For the second year in 2015-16, Arun Jaitley has managed to contain fiscal deficit within BE level, as indicated by CGA monthly data on Central Government finance. The feat has been achieved by tighter control over disbursement, than by improvement in revenue mobilization. Non-plan expenditure bore cuts both in revenue and capex spend, while in plan expenditure plan capex was spared cuts.
In receipts, Net recoveries of loans (+52 per cent), interest receipt (+107 per cent) and non-tax receipt from UTs yielded more than BE, but dividends and profits failed to meet budget expectation despite hectic efforts at garnering more dividend from PSUs, in some cases even at the cost of curtailing their internal resource generation. Fiscal deficit, though around 4.2 per cent more annually, but below BE level worked out to 3.9 per cent of GDP, though lower annually, but exceeding BE, revenue deficit was 2.5 per cent of GDP.
Build-up of rise by Months: Plan capex grows strongly, plan revenue shows declines
The annual rise in disbursement peaked to 19 per cent by July 2015, and reflecting fiscal deficit concerns thereafter, the pace in disbursement came down bringing down the annual cumulative growth in total disbursement to 7 per cent over the fiscal 2016. The growth rate in non-plan expenditure shot up 19 per cent by July-end following a bulge in July. The rate came down to 6.5 per cent by September, but bounced back to 9+ per cent average in H2, with year-end growth put at 8.4 per cent. Non-plan revenue expenditure was up 9 per cent, whereas non-plan capex that included defence capital outlay was marginally less over the fiscal. Defence Capital outlay of Rs 80,117 was around 2 per cent less annually.
There was lot of volatility in plan expenditure intra-year, with the spend witnessing YoY declines in six months! The year-end growth worked out to 1.8 per cent. Following eight months of negative YoY growth, plan revenue expenditure showed 8.5 per cent annual decline. The focus on capex side of the plan account expenditure was underlined by 37 per cent strong increase in plan account capital expenditure, which was robustly spread across months. Ministry of drinking water & sanitation spent 102 per cent of BE, Ministry of Road Transport & Highways spent 100 per cent, Ministry of urban development spent 101 per cent, and Ministry of rural development 100 per cent. Ministry of Power spent 97 per cent budget allocation.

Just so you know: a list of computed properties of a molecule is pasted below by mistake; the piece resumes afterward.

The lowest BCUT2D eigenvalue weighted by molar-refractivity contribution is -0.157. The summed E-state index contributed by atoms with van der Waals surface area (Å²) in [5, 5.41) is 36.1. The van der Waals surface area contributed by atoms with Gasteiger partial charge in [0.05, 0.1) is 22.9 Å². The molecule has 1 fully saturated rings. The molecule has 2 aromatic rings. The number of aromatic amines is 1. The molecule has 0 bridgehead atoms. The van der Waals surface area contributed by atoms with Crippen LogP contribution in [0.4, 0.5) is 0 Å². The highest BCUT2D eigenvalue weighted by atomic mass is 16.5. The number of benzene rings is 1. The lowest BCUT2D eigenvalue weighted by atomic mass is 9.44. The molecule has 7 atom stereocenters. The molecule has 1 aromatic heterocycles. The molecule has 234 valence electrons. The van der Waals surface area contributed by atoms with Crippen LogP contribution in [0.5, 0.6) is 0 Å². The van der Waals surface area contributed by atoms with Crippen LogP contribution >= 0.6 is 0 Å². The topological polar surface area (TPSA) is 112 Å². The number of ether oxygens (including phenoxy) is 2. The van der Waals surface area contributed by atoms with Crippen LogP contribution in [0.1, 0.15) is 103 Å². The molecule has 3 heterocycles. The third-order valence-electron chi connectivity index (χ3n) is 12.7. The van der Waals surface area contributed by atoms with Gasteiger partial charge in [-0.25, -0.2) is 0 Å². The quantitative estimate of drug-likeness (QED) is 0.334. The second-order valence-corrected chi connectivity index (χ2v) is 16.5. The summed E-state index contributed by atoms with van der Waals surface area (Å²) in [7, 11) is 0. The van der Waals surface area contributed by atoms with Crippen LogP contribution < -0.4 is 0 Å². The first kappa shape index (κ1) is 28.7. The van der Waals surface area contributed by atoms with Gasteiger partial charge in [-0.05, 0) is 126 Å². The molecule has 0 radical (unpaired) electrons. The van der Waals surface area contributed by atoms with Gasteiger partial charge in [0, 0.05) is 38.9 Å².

Corporate, income tax, customs decline in March: The growth in total non-debt receipt dropped from 26 per cent over H1 to 17 per cent by December and 7.6 per cent by March-end. Net tax revenue income grew double digits between August-February, but following a decline in March, the cumulative growth dropped to 8.5 per cent. The decline in March tax receipt was in corporate tax, personal income tax and customs duty. 51 per cent strong increase in excise reflected rate changes to mop up extra resources due to falling petrol, etc prices. Non-tax revenue receipt increased 27 per cent, which was evenly spread over the year.
After showing annual decline till February, fiscal deficit by year-end turned out to be Rs 21534 crore (4.2 per cent) higher. This was because Rs 40,521 crore negative fiscal deficit in March 2016, was half of the negative amount a year ago,
Distribution by months
Central government finances, particularly disbursements were more evenly spread over the year 201-16 indicating sound management of relevant aggregates.
Fiscal deficit, net borrowing to bridge the gap between expenditure and non-debt receipt reached 54 per cent of annual borrowing by June, 71 per cent by September, 92 per cent by December and 100 per cent by March-end. 43 per cent of non-debt receipt was mobilized in H1; the ratio picked up to 67 per cent by December and 100 per cent by March-end, indicating some hectic activity to meet revenue targets in the last Q of the year. There was even spread of disbursement over the months: 24 per cent of the annual amount was spent by Q1, 51 per cent by H2, 74 per cent by Q3 and 100 per cent by Q4-end. More importantly, both plan; non-plan expenditure shared the even-spread across the months.
|Central Govt Finance 2015-16|
|Q ended (cum)||Tax receipt||Non-tax receipt||Capital receipt||Total Receipt||Non-Plan Exp||Plan Exp||Total Exp||Fiscal Deficit|
|% increase over previous year|
|% to total for the year|
In the meantime, Central government fiscal deficit increased 12 per cent during April, the first month of FY17, more or less the same measure as in the year ago month. Total expenditure was up 4.8 per cent, whereas total non-debt receipt was 9 per cent lower annually.